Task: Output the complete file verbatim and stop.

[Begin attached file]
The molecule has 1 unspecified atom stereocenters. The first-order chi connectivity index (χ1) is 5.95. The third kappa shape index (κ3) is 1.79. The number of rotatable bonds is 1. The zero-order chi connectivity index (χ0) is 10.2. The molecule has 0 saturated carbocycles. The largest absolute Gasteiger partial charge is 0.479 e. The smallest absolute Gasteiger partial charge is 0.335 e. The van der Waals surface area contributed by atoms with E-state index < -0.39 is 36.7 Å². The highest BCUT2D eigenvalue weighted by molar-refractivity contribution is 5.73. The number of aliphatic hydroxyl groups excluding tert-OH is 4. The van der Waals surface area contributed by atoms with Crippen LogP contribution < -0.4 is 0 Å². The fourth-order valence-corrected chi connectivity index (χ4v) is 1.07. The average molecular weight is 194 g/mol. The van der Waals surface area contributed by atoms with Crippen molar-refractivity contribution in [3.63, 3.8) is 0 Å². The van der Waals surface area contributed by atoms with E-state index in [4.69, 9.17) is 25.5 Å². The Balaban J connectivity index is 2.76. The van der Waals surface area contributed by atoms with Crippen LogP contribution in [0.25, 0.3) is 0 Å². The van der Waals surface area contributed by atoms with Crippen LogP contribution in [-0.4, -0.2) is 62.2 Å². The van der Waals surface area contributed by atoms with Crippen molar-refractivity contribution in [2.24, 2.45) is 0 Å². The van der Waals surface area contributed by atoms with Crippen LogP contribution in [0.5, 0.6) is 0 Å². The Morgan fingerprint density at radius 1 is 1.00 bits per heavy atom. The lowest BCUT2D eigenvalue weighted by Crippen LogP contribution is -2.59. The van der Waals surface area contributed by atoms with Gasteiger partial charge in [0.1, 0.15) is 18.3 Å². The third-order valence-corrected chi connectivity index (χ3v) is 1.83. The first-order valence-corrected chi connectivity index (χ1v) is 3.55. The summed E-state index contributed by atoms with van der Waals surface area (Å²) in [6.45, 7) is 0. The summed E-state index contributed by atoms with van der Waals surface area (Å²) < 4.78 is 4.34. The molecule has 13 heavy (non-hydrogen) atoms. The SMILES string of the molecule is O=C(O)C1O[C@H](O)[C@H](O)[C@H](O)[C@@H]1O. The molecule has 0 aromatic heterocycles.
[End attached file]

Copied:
The molecule has 1 unspecified atom stereocenters. The first-order chi connectivity index (χ1) is 5.95. The third kappa shape index (κ3) is 1.79. The number of rotatable bonds is 1. The zero-order chi connectivity index (χ0) is 10.2. The molecule has 0 saturated carbocycles. The largest absolute Gasteiger partial charge is 0.479 e. The smallest absolute Gasteiger partial charge is 0.335 e. The van der Waals surface area contributed by atoms with E-state index < -0.39 is 36.7 Å². The highest BCUT2D eigenvalue weighted by molar-refractivity contribution is 5.73. The number of aliphatic hydroxyl groups excluding tert-OH is 4. The van der Waals surface area contributed by atoms with Crippen LogP contribution < -0.4 is 0 Å². The fourth-order valence-corrected chi connectivity index (χ4v) is 1.07. The average molecular weight is 194 g/mol. The van der Waals surface area contributed by atoms with Crippen molar-refractivity contribution in [3.63, 3.8) is 0 Å². The van der Waals surface area contributed by atoms with E-state index in [4.69, 9.17) is 25.5 Å². The Balaban J connectivity index is 2.76. The van der Waals surface area contributed by atoms with Crippen LogP contribution in [0.25, 0.3) is 0 Å². The van der Waals surface area contributed by atoms with Crippen LogP contribution in [-0.4, -0.2) is 62.2 Å². The van der Waals surface area contributed by atoms with Crippen molar-refractivity contribution in [2.24, 2.45) is 0 Å². The van der Waals surface area contributed by atoms with Crippen LogP contribution in [0.5, 0.6) is 0 Å². The Morgan fingerprint density at radius 1 is 1.00 bits per heavy atom. The lowest BCUT2D eigenvalue weighted by Crippen LogP contribution is -2.59. The van der Waals surface area contributed by atoms with Gasteiger partial charge in [0.1, 0.15) is 18.3 Å². The third-order valence-corrected chi connectivity index (χ3v) is 1.83. The first-order valence-corrected chi connectivity index (χ1v) is 3.55. The summed E-state index contributed by atoms with van der Waals surface area (Å²) in [6.45, 7) is 0. The summed E-state index contributed by atoms with van der Waals surface area (Å²) < 4.78 is 4.34. The molecule has 13 heavy (non-hydrogen) atoms. The SMILES string of the molecule is O=C(O)C1O[C@H](O)[C@H](O)[C@H](O)[C@@H]1O. The molecule has 0 aromatic heterocycles.